Sociologist Elijah Anderson carried out observational research in a racially, ethnically, and economically diverse area of Philadelphia he called Village Northton. The area is home to two communities: one black and poor, the other middle to upper income and predominantly white. Anderson was particularly interested in how young black men—the overwhelming majority of whom were civil and law abiding—managed public impressions to deal with the assumption of Village Northton residents that all young black men are dangerous.

Anderson discovered that a central theme for most area residents was maintaining safety on the streets and avoiding violent and drug-related crime. Incapable of making distinctions between law-abiding black males and others, people relied for protection on broad stereotypes: Whites are law abiding and trustworthy; young black men are crime prone and dangerous.

Residents of the area, including black men themselves, were likely to be suspicious of unknown black men on the street. Women—particularly white women—clutched their purses and edged up closer to their companions as they walked down the street. Many pedestrians crossed the street or averted their eyes from young black men, who were seen as unpredictable and menacing.

Some of the young black men in the area developed certain dramaturgical strategies to overcome the assumption that they were dangerous. For instance, many came to believe that if they presented a certain appearance or carried certain props with them in public that represented law-abiding behavior (e.g., a briefcase, a shirt and tie, a college identification card), they would be treated better in contacts with the police or others in the neighborhood. In addition, they often used friendly or deferential greetings as a kind of preemptive peace offering, designed to advise others of their civil intentions. Or they went to great lengths to behave in ways contrary to the presumed expectations of Whites:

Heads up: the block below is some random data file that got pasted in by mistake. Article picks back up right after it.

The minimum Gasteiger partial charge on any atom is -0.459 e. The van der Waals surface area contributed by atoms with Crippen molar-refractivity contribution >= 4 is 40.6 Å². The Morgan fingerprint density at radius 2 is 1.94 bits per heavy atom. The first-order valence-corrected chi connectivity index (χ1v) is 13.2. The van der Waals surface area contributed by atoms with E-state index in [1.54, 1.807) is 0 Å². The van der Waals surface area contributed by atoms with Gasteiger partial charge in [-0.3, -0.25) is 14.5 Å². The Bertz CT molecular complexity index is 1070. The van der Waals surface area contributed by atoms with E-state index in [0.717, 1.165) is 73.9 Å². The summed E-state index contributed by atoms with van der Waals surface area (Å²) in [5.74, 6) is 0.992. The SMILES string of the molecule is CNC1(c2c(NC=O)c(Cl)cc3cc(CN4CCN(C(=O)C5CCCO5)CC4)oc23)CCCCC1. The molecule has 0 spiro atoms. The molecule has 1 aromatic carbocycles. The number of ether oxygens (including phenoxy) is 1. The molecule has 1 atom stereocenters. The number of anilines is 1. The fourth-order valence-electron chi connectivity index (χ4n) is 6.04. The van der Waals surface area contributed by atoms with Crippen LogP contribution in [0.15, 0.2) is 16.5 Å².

I find myself being extra nice to Whites. A lot of times I be walking down the streets . . . and I see somebody white. . . . I know they are afraid of me. They don’t know me, but they intimidated. . . . So I might smile, just to reassure them. . . . At other times I find myself opening doors, you know. Holding the elevator. Putting myself in a certain light, you know, to change whatever doubts they may have. (E. Anderson, 1990, pp. 185–186)

Such impression management requires an enormous amount of effort and places responsibility for ensuring social order on this man. He feels compelled to put strangers at ease so he can go about his own business. He understands that his mere presence makes others nervous and uncomfortable. He recognizes that trustworthiness—an ascribed characteristic of Whites—is something Blacks must work hard to achieve.

Other young black men, less willing to bear the burden of social order, capitalized on the fear they knew they could evoke. Some purposely “put on a swagger” or adopted a menacing stance to intimidate other pedestrians. Some purposely created discomfort in those they considered “ignorant” enough to be unnecessarily afraid of them. According to Anderson, law-abiding youth have an interest in giving the impression that they are dangerous: It is a way to keep others at bay. The right looks and moves ensure safe passage on the street.

The irony of such survival tactics is that they make it even more difficult for others to distinguish between those who are law abiding and those who are crime prone. By exhibiting an air of danger and toughness, a young black man may avoid being ridiculed or even victimized by his own peers, but he risks further alienating law-abiding Whites and Blacks. Members of racial and ethnic minorities face many such special dilemmas in impression management, whether they attempt to contradict stereotypes or embrace them.